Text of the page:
My recent thoughts on innovation were well received, which is gratifying, and elicited a couple of comments; there was also some comment in today’s The Australian that caught my eye. I thought I’d offer some follow-up comment of my own.
Firstly, Heinz Zimmermann pointed out that a successful nation has innovation in all walks of life and on all levels, such as consumer, health, energy, space, communication, automotive (especially hydrogen technology), and so on. He’s absolutely right, and that’s the reason I singled out the National Innovation and Science Agenda (NISA) for comment.
NISA may be associated with Malcolm Turnbull, but that doesn’t make it bad policy – in fact, it’s extremely good policy and something that a nation that wants to be called ‘the clever country’ should be implementing and pursuing, rather than criticising. But I guess that’s the Australian way. Changing the culture will take a while, which is why policy and budgetary consistency and persistence are so important.
Peter Freed pointed out that a willingness to allow the transition of innovations into operational use is also a necessity, adding that the so-called ‘valley of death’ isn’t confined solely to the shipbuilding sector.
This goes to what Heinz was saying: we need an innovation culture in this country – in defence and also right across the economy – in which market pull is given its rightful status as a key stimulant of innovation in Australia. This isn’t to argue for an industry-led defence policy but rather for an acknowledgement that if we seek a strategic operational advantage based on in-country innovation and industry excellence, the monopsony customer in our supposedly market-led defence economy needs to play a critical role. And he starts by acknowledging both the existence and the importance of that role. Many in Canberra and the ADF get that; many more simply don’t, and look on the equipping of our defence force as simply a transactional arrangement with a bunch of overseas supplier, with brute haggling (when you get down to brass tacks) determining the price paid and ignoring the value received.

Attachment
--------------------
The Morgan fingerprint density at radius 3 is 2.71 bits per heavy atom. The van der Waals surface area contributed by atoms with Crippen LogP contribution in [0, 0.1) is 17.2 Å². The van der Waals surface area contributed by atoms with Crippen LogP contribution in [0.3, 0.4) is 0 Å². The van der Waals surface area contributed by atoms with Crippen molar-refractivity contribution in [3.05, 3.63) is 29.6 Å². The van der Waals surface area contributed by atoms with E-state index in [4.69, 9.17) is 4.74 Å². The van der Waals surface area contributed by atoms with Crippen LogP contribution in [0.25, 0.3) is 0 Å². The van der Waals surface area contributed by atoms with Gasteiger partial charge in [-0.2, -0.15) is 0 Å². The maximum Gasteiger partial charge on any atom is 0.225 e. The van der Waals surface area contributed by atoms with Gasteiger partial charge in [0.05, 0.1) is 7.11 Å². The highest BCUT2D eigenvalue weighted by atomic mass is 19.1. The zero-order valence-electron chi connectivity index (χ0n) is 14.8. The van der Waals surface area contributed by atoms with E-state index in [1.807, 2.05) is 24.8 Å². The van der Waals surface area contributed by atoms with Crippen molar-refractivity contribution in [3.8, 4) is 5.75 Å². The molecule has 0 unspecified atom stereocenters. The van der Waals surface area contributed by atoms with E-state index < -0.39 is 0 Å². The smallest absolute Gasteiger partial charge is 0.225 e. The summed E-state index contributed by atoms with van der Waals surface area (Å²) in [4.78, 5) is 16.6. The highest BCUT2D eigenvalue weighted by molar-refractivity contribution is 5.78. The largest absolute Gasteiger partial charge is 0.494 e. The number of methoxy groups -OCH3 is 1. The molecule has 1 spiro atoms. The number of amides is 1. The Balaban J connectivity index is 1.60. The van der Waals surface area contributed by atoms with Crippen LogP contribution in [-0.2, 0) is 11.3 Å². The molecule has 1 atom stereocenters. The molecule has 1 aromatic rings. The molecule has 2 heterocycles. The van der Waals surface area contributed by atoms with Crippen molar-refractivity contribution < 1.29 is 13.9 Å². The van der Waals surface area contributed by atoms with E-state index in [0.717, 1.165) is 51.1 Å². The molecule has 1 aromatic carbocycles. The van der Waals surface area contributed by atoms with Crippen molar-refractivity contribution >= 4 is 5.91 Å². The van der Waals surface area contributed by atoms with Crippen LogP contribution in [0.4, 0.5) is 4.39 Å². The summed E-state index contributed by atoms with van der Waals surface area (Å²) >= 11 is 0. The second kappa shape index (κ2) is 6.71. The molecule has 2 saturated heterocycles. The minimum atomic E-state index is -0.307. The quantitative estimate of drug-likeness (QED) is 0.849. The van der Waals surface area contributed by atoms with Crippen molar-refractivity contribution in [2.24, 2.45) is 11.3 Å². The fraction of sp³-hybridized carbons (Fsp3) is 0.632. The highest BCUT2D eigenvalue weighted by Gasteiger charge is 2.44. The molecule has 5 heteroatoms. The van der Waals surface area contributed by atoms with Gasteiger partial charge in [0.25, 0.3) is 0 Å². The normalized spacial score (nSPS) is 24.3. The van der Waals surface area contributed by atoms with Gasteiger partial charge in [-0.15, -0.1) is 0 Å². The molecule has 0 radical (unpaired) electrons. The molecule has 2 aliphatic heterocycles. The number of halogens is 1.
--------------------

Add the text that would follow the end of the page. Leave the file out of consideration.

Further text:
Which brings me to this morning’s edition of The Australian. On page 13, under the headline “Dividends ‘a drain on performance’”, there’s an interview with a woman named Sarah Williamson, who is CEO of an American not-for-profit called FCLT Global. That stands for ‘Focussing Capital on the Long Term’ and part of the thrust of what she said related to the short-termism of many investors. They seek a short-term share price or dividend gain and ignore longer-term investments such as corporate R&D.
The company recently published a report titled ‘Predicting Long Term Success’, which says that spending on corporate R&D can boost returns. Says Ms Williamson, ‘[The report] looks at not just the total amount of money [spent on R&D] but the productivity of the research… Companies that do well over the long term are investing in R&D. A lot of large corporates innovated very well but it is hard to see it. And investors may not give them credit for it – for example, if you are a dividend-seeking investor, you may not care about a cool piece of innovation.”
This insight isn’t new – IBISWorld and the University of Melbourne used to publish an annual R&D and Intellectual Property Scoreboard, benchmarking innovation in Australian enterprises, which pointed out exactly the same thing. My own research independently validated this also. The IBISWorld figures show a direct correlation between the amount a company invests in self-funded R&D and its overall performance and growth; my own research showed this applied also to defence innovation project success.
All this presupposes a reasonably efficient market, of course. In non-defence AI, fintech, manufacturing, bio-tech, aerospace, automotive, etc, markets are pretty efficient – companies that invest in R&D and innovation to give themselves an advantage tend to do significantly better than companies that don’t.
But the Australian defence market is a monopsony that exists at the pleasure of the Department of Defence and ADF who are still grappling with the cultural changes necessary to be an efficient customer. It’s early days yet, in public service terms, but one of the early lessons the public service needs to internalise and act upon is that, as far as innovation in concerned, the world thinks, decides and acts much faster than it does. As I said before, many in Canberra get this, but too many don’t.